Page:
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PBS is Celebrating LGBTQ+ Pride Month with 'Prideland'
June 12, 2020  | By Mike Hughes
 


Mary Jane Kennedy could fit most stereotypes of white, Southern privilege.

“I just had this blessed life,” she says in Prideland, at 9 p.m. ET Friday on PBS (check local listings). 
She’s been religious, Republican, and conservative. She taught church school for decades and lives in a huge house in Brandon, which calls itself “the second safest city in Mississippi.”

And she has become, in her 60s, a gay-rights spokeswoman. That story provides some extraordinary Prideland moments.

In the documentary, Dyllón Burnside (above, Pose) travels through his native South, viewing changed attitudes toward gays. Some early segments are fairly forgettable; then, he meets Kennedy.

“Girls raised in the South talk a lot,” she tells him. And she has a lot to talk about.

Her entire life, she says, has been in Mississippi. “You can’t get any closer to conservative family values.”

Then she learned that her two sons are gay. “There was nothing that prepared me for this…. I walked out onto the balcony of the hotel, and I said, ‘To jump or not to jump.’”

Her sons talked her down (literally and figuratively) by quoting biblical verses about love and acceptance. Her husband reacted calmly – “they’re my boys, and I love ‘em,” he said – but their pastor didn’t. He told her to keep it a secret, so she could continue teaching in church school.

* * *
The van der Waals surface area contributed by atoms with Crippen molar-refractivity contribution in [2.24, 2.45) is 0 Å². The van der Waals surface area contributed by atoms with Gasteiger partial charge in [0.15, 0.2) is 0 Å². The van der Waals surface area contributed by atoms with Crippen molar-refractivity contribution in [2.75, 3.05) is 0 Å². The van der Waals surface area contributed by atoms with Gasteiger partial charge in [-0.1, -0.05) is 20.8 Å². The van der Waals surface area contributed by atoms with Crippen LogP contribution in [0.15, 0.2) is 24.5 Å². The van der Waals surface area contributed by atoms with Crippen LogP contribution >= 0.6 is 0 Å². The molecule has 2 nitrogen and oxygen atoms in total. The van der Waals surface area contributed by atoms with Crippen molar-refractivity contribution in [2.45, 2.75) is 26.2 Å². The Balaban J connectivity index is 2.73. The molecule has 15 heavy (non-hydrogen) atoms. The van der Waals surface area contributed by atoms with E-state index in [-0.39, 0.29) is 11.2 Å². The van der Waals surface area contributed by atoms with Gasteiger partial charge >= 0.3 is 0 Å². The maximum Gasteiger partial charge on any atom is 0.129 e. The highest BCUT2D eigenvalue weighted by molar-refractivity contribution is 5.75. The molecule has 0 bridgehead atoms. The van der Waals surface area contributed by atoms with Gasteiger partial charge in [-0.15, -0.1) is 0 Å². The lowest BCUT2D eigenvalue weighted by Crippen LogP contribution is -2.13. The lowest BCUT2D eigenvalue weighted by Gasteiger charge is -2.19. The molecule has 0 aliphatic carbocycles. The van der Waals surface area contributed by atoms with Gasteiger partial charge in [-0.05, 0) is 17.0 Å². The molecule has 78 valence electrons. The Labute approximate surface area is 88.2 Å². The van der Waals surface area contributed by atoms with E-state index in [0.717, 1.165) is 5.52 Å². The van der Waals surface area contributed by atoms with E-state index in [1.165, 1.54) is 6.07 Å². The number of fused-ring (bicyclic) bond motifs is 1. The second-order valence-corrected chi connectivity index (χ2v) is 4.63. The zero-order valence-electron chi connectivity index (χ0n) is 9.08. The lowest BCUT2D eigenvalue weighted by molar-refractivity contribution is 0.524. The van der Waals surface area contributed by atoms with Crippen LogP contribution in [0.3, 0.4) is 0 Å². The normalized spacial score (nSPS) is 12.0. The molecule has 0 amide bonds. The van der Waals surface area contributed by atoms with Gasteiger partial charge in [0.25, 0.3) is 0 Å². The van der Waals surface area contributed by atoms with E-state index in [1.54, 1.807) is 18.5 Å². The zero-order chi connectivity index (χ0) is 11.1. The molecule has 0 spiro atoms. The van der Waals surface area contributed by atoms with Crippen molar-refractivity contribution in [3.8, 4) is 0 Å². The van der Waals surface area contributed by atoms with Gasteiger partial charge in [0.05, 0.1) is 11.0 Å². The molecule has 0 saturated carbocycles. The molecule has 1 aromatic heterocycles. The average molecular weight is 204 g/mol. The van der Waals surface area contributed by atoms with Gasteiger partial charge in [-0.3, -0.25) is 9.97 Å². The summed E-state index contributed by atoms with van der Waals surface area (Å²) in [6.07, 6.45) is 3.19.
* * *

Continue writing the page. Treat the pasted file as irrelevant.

She did for 14 years, she says, before she couldn’t hold back anymore. Six years ago, at 61, Kennedy was featured in commercials for a human-rights campaign.

Some people said “just ugly, ugly things,” Kennedy said. Overall, “it was the best and worst thing that’s happened to me…. I finally learned what it must be like to grow up gay in this beautiful South.” 
That’s a feeling Burnside is familiar with.

He grew up on a ranch near Pensacola, Fla., he says in Prideland, with a life of music and religion. At 21, he became a music leader at a mega-church, a job he loved. Then he told the pastor he’s attracted to men and was promptly fired. “I was crushed.”

His response was to move to New York, where he starred briefly on Broadway in 2014, then landed a key role (Ricky, who is homeless, gay, and a gifted dancer) in Pose. This documentary takes him to Florida, Alabama, and Mississippi; he meets:

– The Rev. Rob Lowery, who spent the first nine years of his ministry keeping a secret. “Being out just wasn’t an option,” he says. But when he did come out, a decade ago, the reaction was “wonderfully welcoming.”

– Steven Reed, whose father was one of Martin Luther King’s top aides. As the first black mayor of Montgomery, Ala., Reed is expanding civil rights to include gays and more.

– Jessica Gonzalez, one of five out lesbians currently in the Texas legislature.

– And others, including a transgender activist, an adoptive lesbian couple, and a lesbian rodeo champion who says neighbors and rodeo people have accepted her. “The world’s evolved,” she says. “It’s so much better.”

 
 
 
 
 
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